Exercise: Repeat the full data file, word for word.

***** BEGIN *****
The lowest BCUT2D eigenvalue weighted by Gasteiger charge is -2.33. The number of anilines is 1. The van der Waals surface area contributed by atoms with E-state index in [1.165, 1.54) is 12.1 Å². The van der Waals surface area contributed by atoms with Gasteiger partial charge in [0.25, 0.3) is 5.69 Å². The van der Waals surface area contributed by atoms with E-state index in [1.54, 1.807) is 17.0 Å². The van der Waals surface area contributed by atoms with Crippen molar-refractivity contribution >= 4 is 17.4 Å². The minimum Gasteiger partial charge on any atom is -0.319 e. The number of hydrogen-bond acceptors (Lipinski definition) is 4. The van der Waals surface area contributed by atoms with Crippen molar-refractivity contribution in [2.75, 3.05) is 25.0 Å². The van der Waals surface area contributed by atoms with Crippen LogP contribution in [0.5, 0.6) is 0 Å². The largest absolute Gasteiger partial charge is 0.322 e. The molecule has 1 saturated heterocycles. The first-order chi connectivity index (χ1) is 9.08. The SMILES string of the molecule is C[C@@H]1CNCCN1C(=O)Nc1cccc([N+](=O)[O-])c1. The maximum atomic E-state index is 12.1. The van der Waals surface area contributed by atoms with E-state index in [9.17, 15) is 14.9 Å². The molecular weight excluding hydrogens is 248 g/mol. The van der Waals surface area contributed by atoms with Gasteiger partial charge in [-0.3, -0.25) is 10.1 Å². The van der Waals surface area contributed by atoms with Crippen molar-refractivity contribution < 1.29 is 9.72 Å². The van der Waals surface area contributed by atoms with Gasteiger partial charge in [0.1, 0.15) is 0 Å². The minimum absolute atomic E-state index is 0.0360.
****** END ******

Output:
The lowest BCUT2D eigenvalue weighted by Gasteiger charge is -2.33. The number of anilines is 1. The van der Waals surface area contributed by atoms with E-state index in [1.165, 1.54) is 12.1 Å². The van der Waals surface area contributed by atoms with Gasteiger partial charge in [0.25, 0.3) is 5.69 Å². The van der Waals surface area contributed by atoms with E-state index in [1.54, 1.807) is 17.0 Å². The van der Waals surface area contributed by atoms with Crippen molar-refractivity contribution >= 4 is 17.4 Å². The minimum Gasteiger partial charge on any atom is -0.319 e. The number of hydrogen-bond acceptors (Lipinski definition) is 4. The van der Waals surface area contributed by atoms with Crippen molar-refractivity contribution in [2.75, 3.05) is 25.0 Å². The van der Waals surface area contributed by atoms with Crippen LogP contribution in [0.5, 0.6) is 0 Å². The largest absolute Gasteiger partial charge is 0.322 e. The molecule has 1 saturated heterocycles. The first-order chi connectivity index (χ1) is 9.08. The SMILES string of the molecule is C[C@@H]1CNCCN1C(=O)Nc1cccc([N+](=O)[O-])c1. The maximum atomic E-state index is 12.1. The van der Waals surface area contributed by atoms with E-state index in [9.17, 15) is 14.9 Å². The molecular weight excluding hydrogens is 248 g/mol. The van der Waals surface area contributed by atoms with Gasteiger partial charge in [-0.3, -0.25) is 10.1 Å². The van der Waals surface area contributed by atoms with Crippen molar-refractivity contribution < 1.29 is 9.72 Å². The van der Waals surface area contributed by atoms with Gasteiger partial charge in [0.1, 0.15) is 0 Å². The minimum absolute atomic E-state index is 0.0360.